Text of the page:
HOUSTON (Reuters) - "Green" manufacturers and technology companies are stampeding to find a home in a proposed Texas development that will put the water- and energy-saving devices of tomorrow to the test in a real-world urban setting.
Texas A&M University System and a Dallas-area developer are creating a $127 million commercial and residential "incubator" where cutting-edge sensors will monitor data on everything from light bulbs to appliances and toilets.
Companies like General Electric Co, Philips Electronics, Owens Corning, LG Electronics Inc and Kimberly-Clark Corp are lining up to test their products in the proposed Urban Living Laboratory.
The 73-acre site, 15 miles north of downtown Dallas, once used to test new varieties of wheat and cotton, will be developed starting in late 2011.
"One of our goals is to change the way cities are built and operated by creating this compelling business model for the benefits of green building over time," said Kevin Rogers, director of real estate for Realty Appreciation Ltd, the company chosen by A&M to develop the site.
Realty Appreciation envisions a 1.1 million-square-foot sustainable community that will inject the human factor to research related to energy, water, air quality and transportation.
U.S. buildings account for 39 percent of carbon dioxide emissions, 74 percent of electricity produced and 13 percent of water, according to the U.S. Green Building Council, which promotes sustainable building standards for new and old structures, called LEED certification.
While Texas is better known for oil and gas production, it now ranks as the No. 1 state in emission-free wind-energy, and Dallas was the first major U.S. city to develop comprehensive green building standards.
A technology platform designed by Johnson Controls Inc will collect data from every thermostat and faucet for analysis not only by companies, but by more than a dozen interested universities.
"For the first time, we are building a technology platform that will measure every product in these buildings as well be able to tell how people are utilizing these products, so we know how behavior affects the performance," Rogers said.
The data collected will allow researchers to "study the process of building a green community -- the design and construction -- as well as the operation and management," said J.P. Hymel, a Johnson Controls account manager.
Cloud computing technology will help researchers and developers better understand how efficient energy and water investments made during construction can save operational costs over a building's lifespan, Hymel said.
Hot areas for academic study include urban design and economics, indoor environmental quality and facility management, officials said.
For the lab's product partners, access to the data is worth the risk that some highly-touted "green" products may not live up to expectations in real life, said Rogers.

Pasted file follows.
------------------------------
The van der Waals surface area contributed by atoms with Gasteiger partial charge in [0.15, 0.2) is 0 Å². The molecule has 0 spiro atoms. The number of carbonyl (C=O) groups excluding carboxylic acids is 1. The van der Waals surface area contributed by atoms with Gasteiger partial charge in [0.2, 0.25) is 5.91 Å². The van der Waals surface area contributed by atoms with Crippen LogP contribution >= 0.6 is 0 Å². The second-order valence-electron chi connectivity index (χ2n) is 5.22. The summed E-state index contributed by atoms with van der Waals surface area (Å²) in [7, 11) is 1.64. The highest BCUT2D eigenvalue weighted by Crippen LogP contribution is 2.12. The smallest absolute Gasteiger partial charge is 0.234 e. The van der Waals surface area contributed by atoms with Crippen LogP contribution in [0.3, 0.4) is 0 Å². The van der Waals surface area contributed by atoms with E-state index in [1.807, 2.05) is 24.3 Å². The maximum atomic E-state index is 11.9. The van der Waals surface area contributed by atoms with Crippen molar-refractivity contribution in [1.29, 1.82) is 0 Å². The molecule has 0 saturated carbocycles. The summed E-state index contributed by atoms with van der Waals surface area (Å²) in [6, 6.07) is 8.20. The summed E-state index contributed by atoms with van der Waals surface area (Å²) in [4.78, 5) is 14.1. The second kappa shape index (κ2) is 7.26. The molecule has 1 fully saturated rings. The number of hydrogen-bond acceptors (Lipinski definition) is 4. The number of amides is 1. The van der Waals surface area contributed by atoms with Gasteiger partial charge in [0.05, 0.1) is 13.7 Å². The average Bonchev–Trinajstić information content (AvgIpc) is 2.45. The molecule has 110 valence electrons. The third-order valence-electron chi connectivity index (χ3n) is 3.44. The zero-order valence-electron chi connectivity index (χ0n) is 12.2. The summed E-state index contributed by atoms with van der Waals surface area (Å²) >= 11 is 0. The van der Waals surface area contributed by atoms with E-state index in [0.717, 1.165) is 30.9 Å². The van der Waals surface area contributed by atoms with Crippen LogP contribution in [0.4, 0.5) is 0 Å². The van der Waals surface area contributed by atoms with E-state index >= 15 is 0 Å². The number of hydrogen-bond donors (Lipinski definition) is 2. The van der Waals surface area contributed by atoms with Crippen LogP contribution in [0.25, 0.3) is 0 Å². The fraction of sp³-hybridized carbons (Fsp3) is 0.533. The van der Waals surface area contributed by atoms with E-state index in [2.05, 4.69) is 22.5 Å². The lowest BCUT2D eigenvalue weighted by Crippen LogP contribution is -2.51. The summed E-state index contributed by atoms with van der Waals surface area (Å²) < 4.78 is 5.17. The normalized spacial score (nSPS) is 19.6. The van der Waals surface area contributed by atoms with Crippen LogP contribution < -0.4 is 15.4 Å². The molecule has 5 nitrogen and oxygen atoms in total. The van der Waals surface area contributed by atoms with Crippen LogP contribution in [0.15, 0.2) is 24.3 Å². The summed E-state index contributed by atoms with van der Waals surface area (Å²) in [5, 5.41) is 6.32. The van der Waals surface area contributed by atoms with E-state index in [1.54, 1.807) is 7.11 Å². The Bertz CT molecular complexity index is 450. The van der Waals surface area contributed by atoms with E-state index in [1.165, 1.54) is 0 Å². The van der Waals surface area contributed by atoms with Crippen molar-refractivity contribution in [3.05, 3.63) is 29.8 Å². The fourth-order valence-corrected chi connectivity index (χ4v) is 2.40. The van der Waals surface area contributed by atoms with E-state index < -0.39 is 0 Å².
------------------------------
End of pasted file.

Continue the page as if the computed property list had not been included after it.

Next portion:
"The only reason these companies are banging my door down to get into the (lab) is they want access to the data," Rogers said.
Appliance makers and power companies will better understand consumer habits as they roll out smart meters and smart appliances in the next few years.
The lab could "set a new sustainable living standard, not just for Texas, but for the entire country," said Jongmin Shin, vice president of eco-strategies for LG Electronics, which hopes to place a wide range of appliances in the lab.
While the partners have their own research methods, nothing beats the real world, said Jim Burke, chief executive of Dallas-based TXU Energy, which will supply electricity to the facility's common areas and compete to serve residents.
"If we can satisfy customers in a development like this, we'll clear the bar in terms of what kinds of solutions we want to roll out overall," said Burke.
As urban growth becomes constrained by shrinking water resources, Piscataway, New Jersey-based American Standard hopes to showcase water-saving toilets, faucets and sensor-operated sinks in the urban lab to show cities they can increase their water resources, said Jeremy Cressman, vice president.
The lab will allow research of people's indoor water use and the way in which new water-saving fixtures -- which may have special maintenance needs -- fit into daily operation of office, hotel and home settings, said Cressman.
"A lot (of research) can be looked at and really formalized," he said. "We want a public place where people know this is what we are doing; we are measuring."
The project will differ from other sustainable research efforts with its "technology refresh" program that requires partners to replace products every few years, said Dallas Mayor Tom Leppert. "You learn; you modify; you analyze on a continual basis," he said.
Rogers is now talking to potential partners in the building infrastructure sector, an area he sees as ripe for innovation.
Light bulbs and refrigerators are vastly more efficient than a decade ago, Rogers said, while concrete, wood, glass and roofing materials have not changed much.
"We have to get the building to help save and conserve," Rogers said. "This is not just about conservation; it's about innovation. When you innovate, you can change the world."
Editing by Gerald E. McCormick